Poor countries must think little of declarations of renunciation. They too have a right to development and growth.
The North-South question is decisive. Because the biosphere is limited, the world's rich must change their lifestyle, and consume less matter, energy and resources so that the poor can consume more of them. This is indispensable if all people are to live in dignity. And that should be the aim of all policies.
How would you describe the new paradigm that you wish to see?
The challenge is to achieve well-being without growth. There is still no overall model for this, but there are many suggestions as to how this could be gradually achieved. New measurement and steering mechanisms are needed to complement the traditional monetary indicators (gross domestic product). These would include human development and welfare indicators, or others that gauge the handling of natural resources and the biosphere. Also needed is a new form of accounting that also measures the natural and human capital when valuing a company. The tax system should no longer be based on work but on resource and energy consumption. A fair system is needed for individual CO2 consumption quotas. And states should again have the privilege of creating money through the central bank for long-term investments.
How should governments enforce this new paradigm?
This requires changes in personal behaviour (which cannot be decreed, of course) and in that of institutions. If we are to empower our democratic systems effectively to tackle the long-term challenges, new elements must be added to them. A special chamber could be created in the parliamentary system, and empowered to propose legislation and to send problematic submissions back to the parliament. A supporting panel of experts could provide it with the necessary expertise to make well-founded decisions.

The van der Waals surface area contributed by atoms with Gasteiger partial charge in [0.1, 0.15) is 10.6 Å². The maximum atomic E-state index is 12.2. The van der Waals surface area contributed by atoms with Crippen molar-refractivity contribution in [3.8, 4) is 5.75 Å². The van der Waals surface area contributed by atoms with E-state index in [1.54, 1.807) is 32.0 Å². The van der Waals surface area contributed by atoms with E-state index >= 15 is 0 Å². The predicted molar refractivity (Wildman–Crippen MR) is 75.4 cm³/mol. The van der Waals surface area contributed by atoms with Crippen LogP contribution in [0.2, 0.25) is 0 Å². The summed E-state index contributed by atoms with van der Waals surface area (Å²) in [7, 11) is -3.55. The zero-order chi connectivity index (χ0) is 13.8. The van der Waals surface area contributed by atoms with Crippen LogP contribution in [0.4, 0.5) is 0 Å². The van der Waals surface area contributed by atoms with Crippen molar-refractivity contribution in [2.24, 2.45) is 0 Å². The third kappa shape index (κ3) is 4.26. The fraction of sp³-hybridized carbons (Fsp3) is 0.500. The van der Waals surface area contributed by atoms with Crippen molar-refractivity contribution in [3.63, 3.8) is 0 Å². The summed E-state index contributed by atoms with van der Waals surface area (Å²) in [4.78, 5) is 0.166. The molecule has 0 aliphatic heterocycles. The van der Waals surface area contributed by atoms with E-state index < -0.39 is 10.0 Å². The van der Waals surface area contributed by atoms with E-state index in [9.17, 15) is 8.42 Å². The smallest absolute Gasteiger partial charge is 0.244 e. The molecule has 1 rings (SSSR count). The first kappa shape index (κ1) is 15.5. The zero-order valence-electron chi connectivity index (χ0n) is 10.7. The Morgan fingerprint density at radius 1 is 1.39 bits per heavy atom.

We are now at a crossroads. The seriousness of the situation no longer allows for half-measures. The plutocratic elites, who are benefiting from the current system, will either leave most of humanity to their own fate, which leads to disaster, or they will show themselves to be capable of a moral change of course leading towards a practicable path of civilisation. There is not much time left for such a change, however.
Interview: Michel Egger, Alliance Sud
me. The French philosopher Dominique Bourg (59) is a professor at the Institute of Land Use Policies and Human Environment of the University Lausanne. He was one of the co-drafters of the Charter for the Environment, which was incorporated into the Preamble to the French Constitution in 2005. Dominique Bourg is Vice President of the Fondation Nicolas Hulot pour la Nature et l’Homme and has published numerous books on sustainable development.
Article published in: Alliance Sud News No. 71, Spring 2012
"We need prosperity without growth"